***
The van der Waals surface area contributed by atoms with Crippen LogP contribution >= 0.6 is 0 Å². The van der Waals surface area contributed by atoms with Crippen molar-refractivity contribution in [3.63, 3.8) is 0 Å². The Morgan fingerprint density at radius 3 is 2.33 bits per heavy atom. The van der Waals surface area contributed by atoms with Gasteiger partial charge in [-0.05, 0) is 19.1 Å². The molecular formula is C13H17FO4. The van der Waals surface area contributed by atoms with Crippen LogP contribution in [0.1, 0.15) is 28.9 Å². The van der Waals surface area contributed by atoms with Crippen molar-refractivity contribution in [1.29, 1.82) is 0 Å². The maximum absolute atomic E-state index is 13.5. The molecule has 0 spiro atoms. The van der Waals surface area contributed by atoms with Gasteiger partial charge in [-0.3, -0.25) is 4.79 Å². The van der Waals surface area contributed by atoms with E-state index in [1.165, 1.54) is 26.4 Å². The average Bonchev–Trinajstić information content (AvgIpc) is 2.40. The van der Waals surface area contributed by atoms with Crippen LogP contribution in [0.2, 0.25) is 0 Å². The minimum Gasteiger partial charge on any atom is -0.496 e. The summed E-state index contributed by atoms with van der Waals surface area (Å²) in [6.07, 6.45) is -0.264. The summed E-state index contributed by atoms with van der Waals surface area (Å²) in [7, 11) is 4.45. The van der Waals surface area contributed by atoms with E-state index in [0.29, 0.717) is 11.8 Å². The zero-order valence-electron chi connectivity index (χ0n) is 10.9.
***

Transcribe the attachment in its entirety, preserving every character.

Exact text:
The van der Waals surface area contributed by atoms with Crippen LogP contribution >= 0.6 is 0 Å². The van der Waals surface area contributed by atoms with Crippen molar-refractivity contribution in [3.63, 3.8) is 0 Å². The Morgan fingerprint density at radius 3 is 2.33 bits per heavy atom. The van der Waals surface area contributed by atoms with Gasteiger partial charge in [-0.05, 0) is 19.1 Å². The molecular formula is C13H17FO4. The van der Waals surface area contributed by atoms with Crippen LogP contribution in [0.1, 0.15) is 28.9 Å². The van der Waals surface area contributed by atoms with Crippen molar-refractivity contribution in [1.29, 1.82) is 0 Å². The maximum absolute atomic E-state index is 13.5. The molecule has 0 spiro atoms. The van der Waals surface area contributed by atoms with Gasteiger partial charge in [-0.3, -0.25) is 4.79 Å². The van der Waals surface area contributed by atoms with E-state index in [1.165, 1.54) is 26.4 Å². The average Bonchev–Trinajstić information content (AvgIpc) is 2.40. The van der Waals surface area contributed by atoms with Crippen LogP contribution in [0.2, 0.25) is 0 Å². The minimum Gasteiger partial charge on any atom is -0.496 e. The summed E-state index contributed by atoms with van der Waals surface area (Å²) in [6.07, 6.45) is -0.264. The summed E-state index contributed by atoms with van der Waals surface area (Å²) in [7, 11) is 4.45. The van der Waals surface area contributed by atoms with E-state index in [0.29, 0.717) is 11.8 Å². The zero-order valence-electron chi connectivity index (χ0n) is 10.9.